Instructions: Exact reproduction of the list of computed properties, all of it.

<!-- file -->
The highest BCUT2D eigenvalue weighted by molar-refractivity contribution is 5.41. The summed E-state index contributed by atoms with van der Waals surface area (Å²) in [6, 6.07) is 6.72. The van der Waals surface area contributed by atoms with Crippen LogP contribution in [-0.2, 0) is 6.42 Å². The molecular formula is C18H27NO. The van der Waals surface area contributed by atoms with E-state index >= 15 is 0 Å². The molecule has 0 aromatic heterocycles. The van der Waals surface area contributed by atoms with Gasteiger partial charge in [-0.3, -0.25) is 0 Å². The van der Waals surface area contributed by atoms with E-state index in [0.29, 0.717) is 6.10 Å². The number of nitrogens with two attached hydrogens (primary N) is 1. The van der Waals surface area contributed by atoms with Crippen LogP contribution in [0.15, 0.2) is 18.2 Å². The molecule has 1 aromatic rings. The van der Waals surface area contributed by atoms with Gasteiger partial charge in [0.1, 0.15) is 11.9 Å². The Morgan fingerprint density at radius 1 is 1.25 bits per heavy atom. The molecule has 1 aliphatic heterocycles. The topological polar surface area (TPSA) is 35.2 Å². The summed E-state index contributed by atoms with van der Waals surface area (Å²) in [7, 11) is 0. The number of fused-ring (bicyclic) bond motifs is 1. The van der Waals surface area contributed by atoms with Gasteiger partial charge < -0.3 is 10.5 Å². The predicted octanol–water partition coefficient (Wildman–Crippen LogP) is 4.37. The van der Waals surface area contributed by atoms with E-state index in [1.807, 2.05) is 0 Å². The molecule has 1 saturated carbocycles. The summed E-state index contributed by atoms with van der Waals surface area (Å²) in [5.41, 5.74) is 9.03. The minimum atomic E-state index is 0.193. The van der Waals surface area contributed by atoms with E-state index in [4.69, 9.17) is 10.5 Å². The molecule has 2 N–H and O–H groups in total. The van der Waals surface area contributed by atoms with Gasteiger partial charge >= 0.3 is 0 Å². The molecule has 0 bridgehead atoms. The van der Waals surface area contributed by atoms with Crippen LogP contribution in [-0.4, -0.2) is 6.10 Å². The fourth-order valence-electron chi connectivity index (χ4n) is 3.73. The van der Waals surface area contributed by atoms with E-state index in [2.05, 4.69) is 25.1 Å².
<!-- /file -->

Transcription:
The highest BCUT2D eigenvalue weighted by molar-refractivity contribution is 5.41. The summed E-state index contributed by atoms with van der Waals surface area (Å²) in [6, 6.07) is 6.72. The van der Waals surface area contributed by atoms with Crippen LogP contribution in [-0.2, 0) is 6.42 Å². The molecular formula is C18H27NO. The van der Waals surface area contributed by atoms with E-state index >= 15 is 0 Å². The molecule has 0 aromatic heterocycles. The van der Waals surface area contributed by atoms with Gasteiger partial charge in [-0.3, -0.25) is 0 Å². The van der Waals surface area contributed by atoms with E-state index in [0.29, 0.717) is 6.10 Å². The number of nitrogens with two attached hydrogens (primary N) is 1. The van der Waals surface area contributed by atoms with Crippen LogP contribution in [0.15, 0.2) is 18.2 Å². The molecule has 1 aromatic rings. The van der Waals surface area contributed by atoms with Gasteiger partial charge in [0.1, 0.15) is 11.9 Å². The Morgan fingerprint density at radius 1 is 1.25 bits per heavy atom. The molecule has 1 aliphatic heterocycles. The topological polar surface area (TPSA) is 35.2 Å². The summed E-state index contributed by atoms with van der Waals surface area (Å²) in [7, 11) is 0. The number of fused-ring (bicyclic) bond motifs is 1. The van der Waals surface area contributed by atoms with Gasteiger partial charge < -0.3 is 10.5 Å². The predicted octanol–water partition coefficient (Wildman–Crippen LogP) is 4.37. The van der Waals surface area contributed by atoms with E-state index in [1.807, 2.05) is 0 Å². The molecule has 1 saturated carbocycles. The summed E-state index contributed by atoms with van der Waals surface area (Å²) in [5.41, 5.74) is 9.03. The minimum atomic E-state index is 0.193. The van der Waals surface area contributed by atoms with E-state index in [4.69, 9.17) is 10.5 Å². The molecule has 2 N–H and O–H groups in total. The van der Waals surface area contributed by atoms with Gasteiger partial charge >= 0.3 is 0 Å². The molecule has 0 bridgehead atoms. The van der Waals surface area contributed by atoms with Crippen LogP contribution in [-0.4, -0.2) is 6.10 Å². The fourth-order valence-electron chi connectivity index (χ4n) is 3.73. The van der Waals surface area contributed by atoms with E-state index in [2.05, 4.69) is 25.1 Å².